The world of medicine has made remarkable strides in diagnosing and treating various health conditions, but when it comes to many women’s health issues, progress is lacking.
Vincent Center for Reproductive Biology
Wang Lab: Cheng Wang, PhD
Explore This Lab
Globally, around 860,000 women are expected to be diagnosed with ovarian or cervical cancers each year, with an estimated 490,000 associated deaths worldwide. These stunning numbers are attributed, in part, to the fact that the etiology of these cancers remains unclear. Research in my laboratory mainly focuses on identifying the signaling pathways and molecules that contribute to the physiological and pathological changes in the female reproductive tract (mainly ovarian, fallopian tube, and cervical tissues), aiming to provide new strategies for effective prevention, early diagnosis and better treatment of these lethal gynecological malignancies. Currently, we are investigating the role of the Hippo/YAP signaling pathway in the physiology and pathogenesis of organs in the female reproductive tract.
Defining the functional significance of the Hippo/YAP signaling pathway in the initiation and progression of high-grade serious ovarian cancer (HGSC)
Ovarian cancer is the most lethal gynecological cancer in women in Western countries. Despite the rapid progress that has been made in ovarian cancer research in the past decades, the mortality rate of epithelial ovarian cancer has not been significantly changed. The ovarian cancer research project in my laboratory aims to uncover the molecular mechanisms by which environmental pathogens interact with the intrinsic genetic/genomic alterations in the fallopian tube and ovarian tissues to drive the development of high-grade serous ovarian cancer. Our previous studies had identified the disrupted Hippo/YAP signaling pathway as a critical contributor to HGSC development (Endocrine-Related Cancer, 2014; Oncogene, 2015, 2016; EMBO Rep, 2019, Sci Bull, 2020).
Currently, we are investigating the cellular and molecular mechanisms by which the sexually-transmitted pathogens interact with the Hippo/YAP signaling pathway to drive the malignant transformation of ovarian and fallopian tube epithelial cells using transgenic animal models. We expect that research results derived from this project will put new insight into our understanding of HGSC etiology and provide new clues to improve the current prevention and treatment of HGSC. This project is supported by NIH, Collen’s dream foundation, Rivkin Center for Ovarian Cancer Research, the Ruggles family foundation, and VCRB/MGH research funds.
Delineating the role of the Hippo pathway in the paracrine/autocrine regulation of ovarian function
The improvement in cancer diagnosis and treatment over the last decades has resulted in a significant increase in the cancer survival rate. The American Cancer Society (ACS) estimated that more than 410,000 young female cancer survivors (≤ 39 years old) live in the United States. Although cancer treatment saves the lives of young female cancer patients, it frequently damages their ovarian function, resulting in subfertility and infertility. A decrease in or loss of fertility is also a traumatic issue that significantly impacts the long-term quality of life. There is an urgent need to develop strategies to preserve fertility and improve the life quality of these young female cancer survivors.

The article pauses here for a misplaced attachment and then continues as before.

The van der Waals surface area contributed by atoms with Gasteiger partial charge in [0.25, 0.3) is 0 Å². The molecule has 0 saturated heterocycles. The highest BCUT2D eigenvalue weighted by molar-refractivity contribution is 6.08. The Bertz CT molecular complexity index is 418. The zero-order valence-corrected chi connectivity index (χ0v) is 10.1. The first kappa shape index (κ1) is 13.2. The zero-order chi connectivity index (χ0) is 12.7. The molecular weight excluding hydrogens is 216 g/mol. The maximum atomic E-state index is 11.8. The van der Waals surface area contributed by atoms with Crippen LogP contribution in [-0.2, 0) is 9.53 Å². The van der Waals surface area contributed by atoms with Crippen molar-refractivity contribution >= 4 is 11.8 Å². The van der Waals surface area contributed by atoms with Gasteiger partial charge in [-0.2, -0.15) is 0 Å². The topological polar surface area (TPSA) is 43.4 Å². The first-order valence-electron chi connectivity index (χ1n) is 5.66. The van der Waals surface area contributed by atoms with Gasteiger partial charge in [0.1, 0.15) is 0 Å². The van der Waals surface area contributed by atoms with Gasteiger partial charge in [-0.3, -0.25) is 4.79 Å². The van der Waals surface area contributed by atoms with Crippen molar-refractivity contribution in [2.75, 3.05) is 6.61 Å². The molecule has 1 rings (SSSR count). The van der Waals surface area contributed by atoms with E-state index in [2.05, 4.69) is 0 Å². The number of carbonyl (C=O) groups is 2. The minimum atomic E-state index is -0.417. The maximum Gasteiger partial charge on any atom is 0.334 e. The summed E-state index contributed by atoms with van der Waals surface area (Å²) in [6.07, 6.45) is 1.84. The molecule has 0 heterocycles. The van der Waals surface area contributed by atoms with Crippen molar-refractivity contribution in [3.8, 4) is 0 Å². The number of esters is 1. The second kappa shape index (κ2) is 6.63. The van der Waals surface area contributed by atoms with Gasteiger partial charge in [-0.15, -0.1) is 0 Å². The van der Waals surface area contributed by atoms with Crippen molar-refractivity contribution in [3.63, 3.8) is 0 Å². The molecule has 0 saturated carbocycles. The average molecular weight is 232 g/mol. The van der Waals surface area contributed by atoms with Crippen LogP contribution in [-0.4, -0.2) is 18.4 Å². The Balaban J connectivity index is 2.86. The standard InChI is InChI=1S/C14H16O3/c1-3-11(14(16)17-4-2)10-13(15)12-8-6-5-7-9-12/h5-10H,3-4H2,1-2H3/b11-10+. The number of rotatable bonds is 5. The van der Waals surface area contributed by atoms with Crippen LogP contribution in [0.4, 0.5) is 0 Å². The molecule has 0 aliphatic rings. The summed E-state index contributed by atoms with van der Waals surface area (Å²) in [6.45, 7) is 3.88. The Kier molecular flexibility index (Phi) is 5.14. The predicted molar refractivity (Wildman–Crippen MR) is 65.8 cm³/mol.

Our recent studies, including results derived from the recently developed GC-specific Yap1 gene knockout mouse model (GC-YapKO) (FASEB J, 2019; Biol Reprod, 2019), indicated that the Hippo/YAP signaling pathway plays a critical role in determining granulosa cell fate and follicle development. Based on these findings, we are currently testing the hypothesis that targeting the Hippo signaling pathway has the potential to facilitate the preservation of ovarian function and female fertility. We expect to discover the novel Hippo pathway-based drugs to conserve ovarian function and preserve the fertility of young female cancer patients. This project was initially established with the support from the NIH Pathway to Independence Award (k99/R00) and is currently supported by the VCRB/MGH research funds.
Demonstrating how the Hippo-Yap signaling pathway interacts with high-risk HPV oncoproteins to regulate cervical epithelial cell overgrowth and malignant transformation.
Cervical cancer is the fourth leading cause of cancer death in women. Since more than 95% of cervical cancer (CVC) patients are positive for human papillomavirus (HPV) DNA, it is widely accepted that all cases of CVC are caused by high-risk HPV (hrHPV). However, accumulating evidence indicates that hrHPV alone is insufficient to induce cervical carcinogenesis. Unknown factors unique to an individual’s genetics/genomic background may play a critical role in CVC development. The molecular mechanisms underlying cervical tumorigenesis remain unclear. Research results in my laboratory showed that YAP1, the major effector of the Hippo tumor-suppressive pathway, interacts with hrHPV to drive cervical epithelial cell transformation and promote CVC development (EMBO Molecular Medicine, 2015).